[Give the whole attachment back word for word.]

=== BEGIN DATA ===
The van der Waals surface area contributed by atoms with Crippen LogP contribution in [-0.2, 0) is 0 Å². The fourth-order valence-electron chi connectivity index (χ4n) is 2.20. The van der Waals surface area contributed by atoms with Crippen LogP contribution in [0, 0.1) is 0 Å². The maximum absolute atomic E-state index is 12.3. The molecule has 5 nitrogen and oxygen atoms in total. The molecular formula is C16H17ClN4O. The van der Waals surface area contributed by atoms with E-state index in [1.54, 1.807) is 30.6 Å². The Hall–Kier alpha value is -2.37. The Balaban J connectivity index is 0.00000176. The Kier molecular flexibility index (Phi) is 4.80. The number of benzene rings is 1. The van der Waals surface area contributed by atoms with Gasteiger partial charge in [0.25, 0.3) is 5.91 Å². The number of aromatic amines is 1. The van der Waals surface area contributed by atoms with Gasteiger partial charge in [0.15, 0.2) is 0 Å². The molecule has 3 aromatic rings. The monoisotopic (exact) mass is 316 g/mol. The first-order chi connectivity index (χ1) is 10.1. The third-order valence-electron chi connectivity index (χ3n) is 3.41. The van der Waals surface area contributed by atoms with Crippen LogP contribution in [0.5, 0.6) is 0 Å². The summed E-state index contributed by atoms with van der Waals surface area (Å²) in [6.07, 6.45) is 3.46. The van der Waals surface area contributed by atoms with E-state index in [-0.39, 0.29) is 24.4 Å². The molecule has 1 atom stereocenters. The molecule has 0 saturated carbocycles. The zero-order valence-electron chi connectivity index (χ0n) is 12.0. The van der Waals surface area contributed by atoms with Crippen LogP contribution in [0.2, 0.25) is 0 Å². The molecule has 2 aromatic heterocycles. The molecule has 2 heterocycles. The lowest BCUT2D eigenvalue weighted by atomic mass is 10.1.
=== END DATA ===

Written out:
The van der Waals surface area contributed by atoms with Crippen LogP contribution in [-0.2, 0) is 0 Å². The fourth-order valence-electron chi connectivity index (χ4n) is 2.20. The van der Waals surface area contributed by atoms with Crippen LogP contribution in [0, 0.1) is 0 Å². The maximum absolute atomic E-state index is 12.3. The molecule has 5 nitrogen and oxygen atoms in total. The molecular formula is C16H17ClN4O. The van der Waals surface area contributed by atoms with E-state index in [1.54, 1.807) is 30.6 Å². The Hall–Kier alpha value is -2.37. The Balaban J connectivity index is 0.00000176. The Kier molecular flexibility index (Phi) is 4.80. The number of benzene rings is 1. The van der Waals surface area contributed by atoms with Gasteiger partial charge in [0.25, 0.3) is 5.91 Å². The number of aromatic amines is 1. The van der Waals surface area contributed by atoms with Gasteiger partial charge in [0.15, 0.2) is 0 Å². The molecule has 3 aromatic rings. The monoisotopic (exact) mass is 316 g/mol. The first-order chi connectivity index (χ1) is 10.1. The third-order valence-electron chi connectivity index (χ3n) is 3.41. The van der Waals surface area contributed by atoms with Crippen LogP contribution in [0.5, 0.6) is 0 Å². The summed E-state index contributed by atoms with van der Waals surface area (Å²) in [6.07, 6.45) is 3.46. The van der Waals surface area contributed by atoms with E-state index in [-0.39, 0.29) is 24.4 Å². The molecule has 1 atom stereocenters. The molecule has 0 saturated carbocycles. The zero-order valence-electron chi connectivity index (χ0n) is 12.0. The van der Waals surface area contributed by atoms with Crippen LogP contribution in [0.2, 0.25) is 0 Å². The molecule has 2 aromatic heterocycles. The molecule has 2 heterocycles. The lowest BCUT2D eigenvalue weighted by atomic mass is 10.1.